I’d not be surprised if no Life Cycle review has been done for hybrid vs gas powered autos eg measuring (cradle to grave) the full environmental cost’ to mine & extract Rare Earth elements for batteries, review how the electricity is generated & how much energy is wasted eg lost in transmission or battery drain via cold weather, how to disassemble the batteries & neutralize their toxic corrosive materials, etc.

Optics are what sell & for the moment- Hybrids are GREEN! 😊. Governments & the public are falling over themselves to invest in them, force us to convert to them, lure their companies here, get taxpayer subsidies for the auto buyers & battery plants & auto assembly facilities & infrastructure builders …

Dare we even ask if a Life Cycle study exists? Nope, that’d draw immediate furor. A career-killing socially ostracizing move like that would certainly show we’re not remotely ‘Woke’ enough.

“Textbook correct” isn’t always… correct

Having written a textbook, I know there will be topics where authors are uninformed or suffer misconceptions (I sidestepped that by not covering topics I’m clueless about; so my Research Textbook doesn’t cover Cluster Analysis, or Least Squares methods in detail). Sadly, many textbooks are supposed to be ‘fully comprehensive’ so authors invariably write about subjects in which they lack knowledge &/or restate ‘pure’ (academic/theory) ideals. I get a laugh out of “It’s in the textbook, so it must be true” – Textbooks are much more reliable than wikipedia or marketing91, but fyi here are some ‘not so finer moments’ in my college’s textbooks.

One publisher of an Intro Marketing text used the wrong formulae for Markup* and Margin – then ignored my SIX YEARS of requests to fix it (*I also told them to remove ‘Markup’ altogether, since no retailer has used ‘Markup’ for.. oh… 30 years???… they ignored that request too)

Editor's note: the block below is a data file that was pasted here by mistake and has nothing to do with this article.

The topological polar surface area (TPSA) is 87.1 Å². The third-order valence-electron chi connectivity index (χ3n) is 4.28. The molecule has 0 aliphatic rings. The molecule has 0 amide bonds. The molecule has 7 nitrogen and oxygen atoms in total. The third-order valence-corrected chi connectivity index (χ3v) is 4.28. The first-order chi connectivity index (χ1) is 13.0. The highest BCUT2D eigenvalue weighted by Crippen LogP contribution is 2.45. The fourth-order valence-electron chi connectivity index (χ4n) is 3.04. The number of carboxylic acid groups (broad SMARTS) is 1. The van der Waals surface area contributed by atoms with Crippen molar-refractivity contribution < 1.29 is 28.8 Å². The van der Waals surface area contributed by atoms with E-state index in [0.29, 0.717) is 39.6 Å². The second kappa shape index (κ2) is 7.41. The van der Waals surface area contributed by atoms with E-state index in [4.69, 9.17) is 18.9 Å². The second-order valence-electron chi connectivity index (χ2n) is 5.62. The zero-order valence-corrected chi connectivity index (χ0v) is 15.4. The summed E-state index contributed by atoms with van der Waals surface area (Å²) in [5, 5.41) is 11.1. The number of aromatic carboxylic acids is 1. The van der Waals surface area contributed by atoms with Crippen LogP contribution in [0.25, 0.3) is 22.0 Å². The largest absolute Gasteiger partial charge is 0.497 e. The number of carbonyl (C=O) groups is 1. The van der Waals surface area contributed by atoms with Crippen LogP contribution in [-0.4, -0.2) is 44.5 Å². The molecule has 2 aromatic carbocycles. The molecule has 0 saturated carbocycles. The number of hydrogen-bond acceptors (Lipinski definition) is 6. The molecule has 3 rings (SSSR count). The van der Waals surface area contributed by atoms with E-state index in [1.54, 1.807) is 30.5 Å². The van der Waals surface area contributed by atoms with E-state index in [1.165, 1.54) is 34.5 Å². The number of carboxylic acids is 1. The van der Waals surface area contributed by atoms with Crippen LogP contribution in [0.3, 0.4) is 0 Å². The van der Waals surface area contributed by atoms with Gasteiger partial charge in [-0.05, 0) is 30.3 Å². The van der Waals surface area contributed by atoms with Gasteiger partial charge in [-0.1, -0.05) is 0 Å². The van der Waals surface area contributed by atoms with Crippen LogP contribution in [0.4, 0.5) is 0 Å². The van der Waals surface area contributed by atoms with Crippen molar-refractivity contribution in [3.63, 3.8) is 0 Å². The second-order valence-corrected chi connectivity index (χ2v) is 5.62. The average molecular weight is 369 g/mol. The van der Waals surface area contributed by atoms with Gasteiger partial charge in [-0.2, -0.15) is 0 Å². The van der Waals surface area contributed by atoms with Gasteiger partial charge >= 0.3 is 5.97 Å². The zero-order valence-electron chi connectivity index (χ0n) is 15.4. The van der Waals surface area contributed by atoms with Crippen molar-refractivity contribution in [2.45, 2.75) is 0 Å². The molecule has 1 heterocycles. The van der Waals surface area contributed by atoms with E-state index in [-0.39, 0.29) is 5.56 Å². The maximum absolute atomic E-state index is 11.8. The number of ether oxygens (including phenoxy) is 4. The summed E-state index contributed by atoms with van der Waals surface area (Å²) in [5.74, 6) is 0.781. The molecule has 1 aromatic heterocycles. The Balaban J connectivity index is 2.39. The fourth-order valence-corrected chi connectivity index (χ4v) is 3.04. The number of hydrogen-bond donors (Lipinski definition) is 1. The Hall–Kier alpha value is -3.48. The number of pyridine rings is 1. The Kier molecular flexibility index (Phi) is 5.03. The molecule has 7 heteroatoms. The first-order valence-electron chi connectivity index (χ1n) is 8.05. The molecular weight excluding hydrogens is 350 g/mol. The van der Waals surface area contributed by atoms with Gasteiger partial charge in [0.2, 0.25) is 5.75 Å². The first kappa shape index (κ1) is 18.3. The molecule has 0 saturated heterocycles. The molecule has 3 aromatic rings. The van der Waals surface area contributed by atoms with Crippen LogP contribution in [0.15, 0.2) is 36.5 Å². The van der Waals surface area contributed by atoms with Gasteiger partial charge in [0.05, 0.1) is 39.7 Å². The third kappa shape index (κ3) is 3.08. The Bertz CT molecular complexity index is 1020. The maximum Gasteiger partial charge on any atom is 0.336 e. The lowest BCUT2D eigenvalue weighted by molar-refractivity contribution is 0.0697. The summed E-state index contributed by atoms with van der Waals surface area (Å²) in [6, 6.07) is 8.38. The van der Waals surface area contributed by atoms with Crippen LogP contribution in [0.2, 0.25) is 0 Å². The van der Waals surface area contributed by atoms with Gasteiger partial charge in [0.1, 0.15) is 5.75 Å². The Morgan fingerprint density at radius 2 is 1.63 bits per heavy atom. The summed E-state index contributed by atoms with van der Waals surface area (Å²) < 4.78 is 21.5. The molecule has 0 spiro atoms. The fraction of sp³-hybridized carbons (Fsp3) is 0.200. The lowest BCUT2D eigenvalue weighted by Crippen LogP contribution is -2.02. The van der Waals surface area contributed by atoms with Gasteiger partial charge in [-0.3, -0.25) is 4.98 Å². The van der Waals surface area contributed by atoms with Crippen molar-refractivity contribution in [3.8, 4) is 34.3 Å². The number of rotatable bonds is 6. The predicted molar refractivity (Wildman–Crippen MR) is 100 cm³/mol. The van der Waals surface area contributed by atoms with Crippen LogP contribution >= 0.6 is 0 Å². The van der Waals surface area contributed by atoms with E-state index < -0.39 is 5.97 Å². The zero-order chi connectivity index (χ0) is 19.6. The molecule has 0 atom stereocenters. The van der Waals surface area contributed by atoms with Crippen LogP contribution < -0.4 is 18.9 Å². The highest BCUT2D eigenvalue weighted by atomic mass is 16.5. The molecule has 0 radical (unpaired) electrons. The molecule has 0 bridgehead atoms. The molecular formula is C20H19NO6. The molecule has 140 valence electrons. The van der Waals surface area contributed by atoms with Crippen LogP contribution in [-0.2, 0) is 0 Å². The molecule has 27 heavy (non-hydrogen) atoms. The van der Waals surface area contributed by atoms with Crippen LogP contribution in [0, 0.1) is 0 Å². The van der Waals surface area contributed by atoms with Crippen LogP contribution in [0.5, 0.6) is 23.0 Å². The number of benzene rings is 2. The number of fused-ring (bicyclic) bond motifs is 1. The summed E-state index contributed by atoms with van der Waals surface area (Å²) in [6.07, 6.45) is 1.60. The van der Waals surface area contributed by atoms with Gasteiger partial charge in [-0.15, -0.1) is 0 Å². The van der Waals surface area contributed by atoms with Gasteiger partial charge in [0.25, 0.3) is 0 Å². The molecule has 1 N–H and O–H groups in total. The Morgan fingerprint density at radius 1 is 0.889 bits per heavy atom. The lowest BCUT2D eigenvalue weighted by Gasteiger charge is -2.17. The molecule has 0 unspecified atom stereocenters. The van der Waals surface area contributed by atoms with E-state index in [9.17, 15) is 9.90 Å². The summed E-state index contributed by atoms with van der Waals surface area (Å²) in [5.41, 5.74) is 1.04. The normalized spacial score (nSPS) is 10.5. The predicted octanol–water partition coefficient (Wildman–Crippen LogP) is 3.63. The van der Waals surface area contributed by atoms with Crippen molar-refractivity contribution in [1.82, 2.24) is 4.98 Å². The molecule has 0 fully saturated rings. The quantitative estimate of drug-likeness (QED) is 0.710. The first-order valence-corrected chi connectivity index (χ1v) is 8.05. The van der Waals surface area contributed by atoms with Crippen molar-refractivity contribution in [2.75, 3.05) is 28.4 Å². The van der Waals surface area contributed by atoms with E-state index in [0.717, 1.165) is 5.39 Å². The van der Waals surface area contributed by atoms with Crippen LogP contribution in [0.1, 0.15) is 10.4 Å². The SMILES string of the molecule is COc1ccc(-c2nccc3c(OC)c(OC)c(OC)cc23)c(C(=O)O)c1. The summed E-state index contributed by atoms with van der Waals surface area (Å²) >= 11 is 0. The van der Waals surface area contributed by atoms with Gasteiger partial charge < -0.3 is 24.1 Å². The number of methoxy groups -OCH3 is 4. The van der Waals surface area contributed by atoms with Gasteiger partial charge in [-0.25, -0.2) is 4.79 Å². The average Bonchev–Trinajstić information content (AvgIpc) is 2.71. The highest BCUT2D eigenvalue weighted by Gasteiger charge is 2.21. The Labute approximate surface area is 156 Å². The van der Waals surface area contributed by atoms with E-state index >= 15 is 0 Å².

A publisher recently showed a book excerpt where Quant ‘insights’ were taken from Focus Groups eg “14 out of 15 attendees agreed that…” -an error that wouldn’t have happened if the author had professional experience. Research Practice 101: you NEVER interpret numbers from Qual projects- duh!

Some Marketing Textbooks show a ‘Price/Quality’ or ‘Value/Quality’ Positioning Map (Perceptual Map). Free Tip: never show such a ‘tool’ in a Marketing meeting except to generate comic relief. Choosing vague generic axis labels for a Map will nullify its usefulness altogether. Laughably Bad.

A ‘lil chestnut’ pops up in textbooks wrt SWOT’s (a review of Strengths, Weaknesses, Opportunities & Threats, part of Situation Analysis for a Marketing Plan); “We’ll convert that Weakness into a Strength”. Really. Ohhhhh… kay. Blurt out a naive, idealistic comment like that in a Marketing meeting & you lose all credibility. [Tip: First you must shore up a Weakness –that alone is typ. a multi-year effort, often ending in failure. Worse yet, if it’s a Weakness for you, you’re prob already far behind your competitors on that factor. Tip: Just set your sights on getting the dam shored up; you can build the Hoover some other day].

This lil jewel in a textbook: “Good marketers add value to their products/services by nudging ppl up the Maslow needs hierarchy” ??? Alarm companies, dental strips, bottled water, global tire brands… have been doing it wrong all this time? Wow! They better get some ‘Good’ marketers! The author is right; I can’t wait to give up safety & go buy my car some self-actualizing tires!

Errors happen- that’s life. I’d happily support publishers that ACT after being told of errors, but this rarely happens. I bet Publisher Reps fear telling Dr I. Vohr E. Tawherr that their tome is imperfect; I doubt any of my feedback got through to the blissfully unaware authors.

This blog is sure to get me ‘free feedback’ from idealistic authors; go ahead. Maybe it’ll generate a discussion & you can tell me you know of a 5th generation family run shoe repair shop still using MarkUp. That’d be good for me to know- and help correct my ignorance. No, wait! Better yet, I’ll convert my Weakness ie ignorance of such businesses, into a Best-In-Industry expertise, a Strength!